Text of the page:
"The southern beach, on the other side of the town, was shaped like a vast crescent moon. Beyond the strip of white sand the shoreline was covered with shiny pebbles smoothed by the sea. Behind the beach, rising almost vertically, loomed a wall of craggy cliffs, on top of which stood the lighthouse, dark and solitary." (58)
The book ends rather too lightly after the intensity that precedes it, leaving the reader feeling a bit cheated. It’s almost, though not quite, a happy ending, which doesn’t fit the darkness of the book, but that’s a minor flaw in a book so beautifully written and with so many poetic details that go well beyond the engaging plot. Max’s first glimpse of the ocean, for example:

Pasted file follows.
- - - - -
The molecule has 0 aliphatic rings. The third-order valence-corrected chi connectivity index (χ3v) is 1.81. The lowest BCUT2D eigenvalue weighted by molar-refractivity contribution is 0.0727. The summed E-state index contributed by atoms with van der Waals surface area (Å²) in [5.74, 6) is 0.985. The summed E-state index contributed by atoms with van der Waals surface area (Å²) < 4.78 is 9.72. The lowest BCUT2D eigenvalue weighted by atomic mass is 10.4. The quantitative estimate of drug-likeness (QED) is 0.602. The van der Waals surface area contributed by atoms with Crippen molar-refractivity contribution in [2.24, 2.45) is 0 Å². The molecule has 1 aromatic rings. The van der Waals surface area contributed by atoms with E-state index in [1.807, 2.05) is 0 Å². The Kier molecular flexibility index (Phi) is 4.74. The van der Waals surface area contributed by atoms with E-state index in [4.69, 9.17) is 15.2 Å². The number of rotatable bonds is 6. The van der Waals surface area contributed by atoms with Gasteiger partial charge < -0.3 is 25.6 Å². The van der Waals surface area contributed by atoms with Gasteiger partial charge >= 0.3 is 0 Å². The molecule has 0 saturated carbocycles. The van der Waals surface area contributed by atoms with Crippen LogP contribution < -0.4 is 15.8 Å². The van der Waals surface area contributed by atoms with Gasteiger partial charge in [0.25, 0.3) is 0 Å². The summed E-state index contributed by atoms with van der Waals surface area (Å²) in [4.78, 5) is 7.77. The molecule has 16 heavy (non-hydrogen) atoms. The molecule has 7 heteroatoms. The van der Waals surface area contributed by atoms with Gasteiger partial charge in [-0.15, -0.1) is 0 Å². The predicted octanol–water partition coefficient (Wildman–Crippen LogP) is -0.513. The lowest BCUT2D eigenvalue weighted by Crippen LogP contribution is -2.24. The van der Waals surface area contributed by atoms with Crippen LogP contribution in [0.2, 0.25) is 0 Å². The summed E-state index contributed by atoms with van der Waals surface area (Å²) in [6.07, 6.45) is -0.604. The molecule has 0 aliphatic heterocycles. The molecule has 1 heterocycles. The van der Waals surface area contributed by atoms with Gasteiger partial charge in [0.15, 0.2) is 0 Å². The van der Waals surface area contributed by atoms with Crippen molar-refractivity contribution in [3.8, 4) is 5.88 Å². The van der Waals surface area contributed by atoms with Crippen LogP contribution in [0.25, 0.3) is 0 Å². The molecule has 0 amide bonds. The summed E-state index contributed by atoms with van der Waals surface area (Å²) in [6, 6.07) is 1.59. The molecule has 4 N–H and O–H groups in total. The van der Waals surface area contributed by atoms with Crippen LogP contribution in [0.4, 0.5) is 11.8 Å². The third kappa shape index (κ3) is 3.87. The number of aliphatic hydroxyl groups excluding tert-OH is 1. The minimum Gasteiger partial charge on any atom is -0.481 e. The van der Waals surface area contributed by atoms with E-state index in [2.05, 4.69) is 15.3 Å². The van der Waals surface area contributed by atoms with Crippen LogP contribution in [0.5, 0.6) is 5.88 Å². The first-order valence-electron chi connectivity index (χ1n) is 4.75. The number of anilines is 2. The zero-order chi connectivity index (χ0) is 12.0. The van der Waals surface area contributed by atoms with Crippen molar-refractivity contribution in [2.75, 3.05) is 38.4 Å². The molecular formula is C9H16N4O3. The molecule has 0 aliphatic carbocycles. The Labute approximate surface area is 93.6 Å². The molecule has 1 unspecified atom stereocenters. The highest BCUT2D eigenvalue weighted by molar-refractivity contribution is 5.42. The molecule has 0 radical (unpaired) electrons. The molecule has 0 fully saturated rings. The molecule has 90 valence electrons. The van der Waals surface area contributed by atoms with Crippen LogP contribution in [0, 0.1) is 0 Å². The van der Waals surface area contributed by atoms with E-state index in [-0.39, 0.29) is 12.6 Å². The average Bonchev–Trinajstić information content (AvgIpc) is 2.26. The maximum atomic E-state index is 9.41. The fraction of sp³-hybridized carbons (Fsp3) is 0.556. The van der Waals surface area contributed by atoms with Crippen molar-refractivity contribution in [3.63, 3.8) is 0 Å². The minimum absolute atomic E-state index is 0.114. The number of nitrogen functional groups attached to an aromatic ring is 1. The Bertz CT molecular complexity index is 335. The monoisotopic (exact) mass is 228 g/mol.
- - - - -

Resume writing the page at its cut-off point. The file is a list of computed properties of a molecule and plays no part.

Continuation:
"Max found himself gazing at an endless expanse of ethereal light, the electric blue of the sea shimmering beneath the midday sun, imprinting itself on his retina like a supernational apparition. The ashen light that perpetually drowned the old city already seemed like a distant memory. He felt as if he had spent his entire life looking at the world through a black and white lens and suddenly it sprung into life, in full, luminous colour he could almost touch." (7)
Other characters like Max’s quirky inventor father, his lovelorn older sister, or Roland’s grandfather Victor Kray are well drawn, leaving the reader wanting far more. The Prince of Mist is a fast-paced book that can be read in a few hours, but which will stay with the reader far longer. Younger readers might be disturbed by the evil clown or the ultimate denouement. Older readers and adults will, however, enjoy every moment of this heady, complex story that combines gothic horror with detective mystery, psychological complexity, a touch of romance, and deep linguistic richness.